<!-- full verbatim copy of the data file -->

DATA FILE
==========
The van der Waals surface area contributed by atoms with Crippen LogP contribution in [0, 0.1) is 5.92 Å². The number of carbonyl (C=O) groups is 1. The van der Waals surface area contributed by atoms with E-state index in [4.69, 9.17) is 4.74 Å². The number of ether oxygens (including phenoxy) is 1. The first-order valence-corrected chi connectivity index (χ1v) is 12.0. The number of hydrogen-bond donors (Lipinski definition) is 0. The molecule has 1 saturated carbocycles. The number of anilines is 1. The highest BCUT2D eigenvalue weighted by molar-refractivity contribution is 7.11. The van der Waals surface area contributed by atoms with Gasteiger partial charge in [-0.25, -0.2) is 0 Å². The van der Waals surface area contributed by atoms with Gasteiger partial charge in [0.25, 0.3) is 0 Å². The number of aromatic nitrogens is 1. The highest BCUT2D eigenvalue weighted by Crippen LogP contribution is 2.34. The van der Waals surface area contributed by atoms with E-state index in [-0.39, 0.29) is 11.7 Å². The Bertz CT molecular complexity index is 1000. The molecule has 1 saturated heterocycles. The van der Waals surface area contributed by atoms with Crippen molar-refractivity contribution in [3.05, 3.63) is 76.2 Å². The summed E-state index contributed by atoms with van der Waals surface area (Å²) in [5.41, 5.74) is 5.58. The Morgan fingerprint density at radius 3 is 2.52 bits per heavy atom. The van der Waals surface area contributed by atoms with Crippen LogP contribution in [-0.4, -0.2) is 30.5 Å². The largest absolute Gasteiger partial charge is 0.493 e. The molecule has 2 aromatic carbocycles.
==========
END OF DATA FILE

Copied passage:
The van der Waals surface area contributed by atoms with Crippen LogP contribution in [0, 0.1) is 5.92 Å². The number of carbonyl (C=O) groups is 1. The van der Waals surface area contributed by atoms with E-state index in [4.69, 9.17) is 4.74 Å². The number of ether oxygens (including phenoxy) is 1. The first-order valence-corrected chi connectivity index (χ1v) is 12.0. The number of hydrogen-bond donors (Lipinski definition) is 0. The molecule has 1 saturated carbocycles. The number of anilines is 1. The highest BCUT2D eigenvalue weighted by molar-refractivity contribution is 7.11. The van der Waals surface area contributed by atoms with Gasteiger partial charge in [-0.25, -0.2) is 0 Å². The van der Waals surface area contributed by atoms with Gasteiger partial charge in [0.25, 0.3) is 0 Å². The number of aromatic nitrogens is 1. The highest BCUT2D eigenvalue weighted by Crippen LogP contribution is 2.34. The van der Waals surface area contributed by atoms with E-state index in [-0.39, 0.29) is 11.7 Å². The Bertz CT molecular complexity index is 1000. The molecule has 1 saturated heterocycles. The van der Waals surface area contributed by atoms with Crippen molar-refractivity contribution in [3.05, 3.63) is 76.2 Å². The summed E-state index contributed by atoms with van der Waals surface area (Å²) in [5.41, 5.74) is 5.58. The Morgan fingerprint density at radius 3 is 2.52 bits per heavy atom. The van der Waals surface area contributed by atoms with Crippen LogP contribution in [-0.4, -0.2) is 30.5 Å². The largest absolute Gasteiger partial charge is 0.493 e. The molecule has 2 aromatic carbocycles.